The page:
Unfortunately for me Labs was not a slick glance off the water… more like one of those annoying rolling skips. It would have been nice for the last skip of the rock to be a nice bounce silhouetted against the setting sun… but it was not to be. The drama of 2020 had weighed heavily on me and my off school/work hours starting at the end of the front-end cohort were not spent creating new projects on my own time. Combine that with the amount of time between Front-End curriculum and Labs (more than 6 months) and it was like pulling teeth trying to get my brain back into React and State management. I spent most of Labs pair programming with a very patient partner whilst trying to wrap my head around a previously built out code base clone of Etsy. I definitely struggled through it and I learned a lot about contributing to a team (more on that in my next post!). I did, however, enjoy working with other team members! I am looking forward to my first position on a team because of the Labs experience and I can’t wait to collaborate with other devs.
One thing I did get a great insight on during Labs was planning. One of my fellow team members was already employed as a full stack web dev, working as the only member of a one man team. His combined experience and the great planning instruction from our instructors made planning our project absolutely awesome. We used Whimsical for visualization of the architecture, database models and schemas, API contracts, and all other technical decisions that we made. It was very well planned. We also used Trello for project status and Figma for design.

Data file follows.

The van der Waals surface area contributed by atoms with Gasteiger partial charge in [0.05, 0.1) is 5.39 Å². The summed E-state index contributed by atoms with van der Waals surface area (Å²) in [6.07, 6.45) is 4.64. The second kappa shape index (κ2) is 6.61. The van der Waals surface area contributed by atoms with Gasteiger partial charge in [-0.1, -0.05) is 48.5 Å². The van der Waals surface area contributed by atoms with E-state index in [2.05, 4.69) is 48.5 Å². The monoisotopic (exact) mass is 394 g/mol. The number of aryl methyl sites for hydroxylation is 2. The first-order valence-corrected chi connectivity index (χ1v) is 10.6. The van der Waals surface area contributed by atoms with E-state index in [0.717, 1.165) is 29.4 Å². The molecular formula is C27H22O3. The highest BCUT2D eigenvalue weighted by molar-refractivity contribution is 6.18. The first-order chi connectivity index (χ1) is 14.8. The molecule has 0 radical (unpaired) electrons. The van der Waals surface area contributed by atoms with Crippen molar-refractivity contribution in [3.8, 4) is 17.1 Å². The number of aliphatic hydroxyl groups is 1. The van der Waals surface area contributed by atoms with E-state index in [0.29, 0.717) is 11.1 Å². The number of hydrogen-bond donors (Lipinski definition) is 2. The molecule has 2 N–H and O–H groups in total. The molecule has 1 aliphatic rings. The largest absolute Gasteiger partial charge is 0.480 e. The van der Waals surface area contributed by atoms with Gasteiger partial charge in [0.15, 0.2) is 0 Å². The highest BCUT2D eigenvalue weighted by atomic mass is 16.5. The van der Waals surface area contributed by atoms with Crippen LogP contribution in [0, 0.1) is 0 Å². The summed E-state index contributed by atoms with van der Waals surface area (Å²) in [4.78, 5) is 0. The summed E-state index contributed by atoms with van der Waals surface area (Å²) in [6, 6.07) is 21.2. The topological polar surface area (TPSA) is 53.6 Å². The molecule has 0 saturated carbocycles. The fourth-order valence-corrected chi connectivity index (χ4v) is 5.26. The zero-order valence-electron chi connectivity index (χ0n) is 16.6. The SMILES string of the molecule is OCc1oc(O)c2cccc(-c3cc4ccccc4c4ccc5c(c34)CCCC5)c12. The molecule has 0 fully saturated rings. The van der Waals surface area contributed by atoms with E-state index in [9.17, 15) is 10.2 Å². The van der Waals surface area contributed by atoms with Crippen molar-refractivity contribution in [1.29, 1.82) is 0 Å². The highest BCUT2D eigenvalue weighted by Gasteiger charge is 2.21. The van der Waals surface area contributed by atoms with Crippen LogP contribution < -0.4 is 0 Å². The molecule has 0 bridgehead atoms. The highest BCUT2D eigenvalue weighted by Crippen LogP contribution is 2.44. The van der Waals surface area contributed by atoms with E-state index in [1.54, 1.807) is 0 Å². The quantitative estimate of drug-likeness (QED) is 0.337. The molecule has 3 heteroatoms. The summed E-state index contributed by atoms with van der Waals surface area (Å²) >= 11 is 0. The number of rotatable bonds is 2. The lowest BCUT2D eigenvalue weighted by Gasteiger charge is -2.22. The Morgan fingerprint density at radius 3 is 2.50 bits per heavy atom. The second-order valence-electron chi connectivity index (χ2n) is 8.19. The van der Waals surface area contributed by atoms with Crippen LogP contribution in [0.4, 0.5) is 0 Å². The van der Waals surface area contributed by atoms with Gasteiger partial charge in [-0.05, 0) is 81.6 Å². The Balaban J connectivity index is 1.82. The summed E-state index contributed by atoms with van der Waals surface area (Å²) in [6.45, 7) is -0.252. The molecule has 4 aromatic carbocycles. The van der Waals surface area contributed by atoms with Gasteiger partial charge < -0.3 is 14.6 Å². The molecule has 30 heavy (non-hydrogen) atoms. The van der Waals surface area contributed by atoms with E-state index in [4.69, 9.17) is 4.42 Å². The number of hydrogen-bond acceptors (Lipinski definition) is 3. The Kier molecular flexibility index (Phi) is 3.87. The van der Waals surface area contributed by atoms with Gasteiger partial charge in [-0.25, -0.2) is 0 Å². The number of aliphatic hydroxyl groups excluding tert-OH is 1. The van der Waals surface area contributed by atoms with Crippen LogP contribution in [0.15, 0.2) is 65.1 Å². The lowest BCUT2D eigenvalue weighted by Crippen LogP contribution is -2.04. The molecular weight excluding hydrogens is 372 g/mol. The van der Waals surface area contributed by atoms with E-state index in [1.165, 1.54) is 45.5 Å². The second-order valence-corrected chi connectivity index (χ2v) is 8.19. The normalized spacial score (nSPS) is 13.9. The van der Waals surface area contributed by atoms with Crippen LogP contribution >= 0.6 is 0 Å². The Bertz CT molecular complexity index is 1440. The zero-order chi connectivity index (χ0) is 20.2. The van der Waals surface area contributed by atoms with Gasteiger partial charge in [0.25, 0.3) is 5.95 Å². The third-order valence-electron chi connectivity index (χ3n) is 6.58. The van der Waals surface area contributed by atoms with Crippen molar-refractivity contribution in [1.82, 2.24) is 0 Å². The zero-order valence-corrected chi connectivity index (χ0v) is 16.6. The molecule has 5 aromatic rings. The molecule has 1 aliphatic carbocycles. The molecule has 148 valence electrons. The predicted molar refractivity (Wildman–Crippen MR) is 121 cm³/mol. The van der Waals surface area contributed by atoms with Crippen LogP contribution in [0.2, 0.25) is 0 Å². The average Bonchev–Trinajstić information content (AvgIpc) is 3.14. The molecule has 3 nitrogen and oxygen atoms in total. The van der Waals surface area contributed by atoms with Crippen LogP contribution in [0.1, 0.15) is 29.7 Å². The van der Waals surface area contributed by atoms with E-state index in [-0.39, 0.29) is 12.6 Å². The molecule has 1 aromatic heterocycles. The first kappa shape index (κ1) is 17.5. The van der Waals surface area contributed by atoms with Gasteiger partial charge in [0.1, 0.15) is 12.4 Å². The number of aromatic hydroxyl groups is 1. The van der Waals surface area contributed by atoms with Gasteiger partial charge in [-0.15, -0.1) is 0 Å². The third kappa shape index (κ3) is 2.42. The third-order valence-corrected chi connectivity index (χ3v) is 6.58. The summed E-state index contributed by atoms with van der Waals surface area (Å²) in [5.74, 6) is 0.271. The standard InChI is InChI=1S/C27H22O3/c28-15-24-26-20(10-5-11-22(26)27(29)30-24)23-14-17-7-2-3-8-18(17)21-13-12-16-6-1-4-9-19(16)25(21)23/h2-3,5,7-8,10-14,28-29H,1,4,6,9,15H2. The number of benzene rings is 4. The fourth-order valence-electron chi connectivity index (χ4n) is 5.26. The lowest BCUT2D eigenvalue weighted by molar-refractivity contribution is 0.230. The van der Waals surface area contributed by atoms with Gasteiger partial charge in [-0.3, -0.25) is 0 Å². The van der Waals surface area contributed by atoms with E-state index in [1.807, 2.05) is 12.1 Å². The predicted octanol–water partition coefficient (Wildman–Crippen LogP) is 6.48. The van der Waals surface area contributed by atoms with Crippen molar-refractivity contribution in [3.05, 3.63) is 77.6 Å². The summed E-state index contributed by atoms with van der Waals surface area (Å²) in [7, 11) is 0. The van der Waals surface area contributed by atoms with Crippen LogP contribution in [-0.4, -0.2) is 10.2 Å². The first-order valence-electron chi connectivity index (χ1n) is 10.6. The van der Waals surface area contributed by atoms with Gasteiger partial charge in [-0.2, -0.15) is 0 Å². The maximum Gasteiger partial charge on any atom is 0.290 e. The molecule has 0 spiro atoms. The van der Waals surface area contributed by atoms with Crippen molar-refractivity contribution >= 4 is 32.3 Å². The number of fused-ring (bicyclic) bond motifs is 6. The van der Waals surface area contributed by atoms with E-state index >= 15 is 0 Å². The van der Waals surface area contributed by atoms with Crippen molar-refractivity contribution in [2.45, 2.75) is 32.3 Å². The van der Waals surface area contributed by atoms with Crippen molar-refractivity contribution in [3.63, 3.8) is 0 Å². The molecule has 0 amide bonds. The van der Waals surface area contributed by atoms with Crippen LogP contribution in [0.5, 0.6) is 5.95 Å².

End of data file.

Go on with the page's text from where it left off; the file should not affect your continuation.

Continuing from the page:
I have several personal projects I am planning and I’ll be using all of these tools! Here’s a picture of some of our planning:
As I write this I am in the final sprint of Labs… I’m getting ready to take that last final skip across the water. It’s a great time because I finally get my evenings back and I can start working on my own projects to get better at coding and ultimately start building awesome stuff.
Throughout the expedited learning process that Lambda offers there was an urgent push for learning that seemed frantic at times. So many concepts, frameworks, and projects were shoved across the screen that I felt overwhelmed on a daily basis. I know that the purpose is ultimately to push students to get a job as quickly as possible and for many at Lambda there is an urgency to find work to replace their current employment or to start something serious so they can make real money. I find myself a bit outside of that paradigm. Ultimately I wish to find a job that can offer more money than my current career but I feel a responsibility to really master what I’ve learned in the last year. I want my interviewers to know that I know I am going to get the job when I walk in to an interview.
Ultimately every “rockskipper” chucks that flat, smooth rock in hopes of it landing on the opposite shore. Right now I find myself flying speedily toward the other side of the lake…. and….I fully intend on landing in the sand on the other side.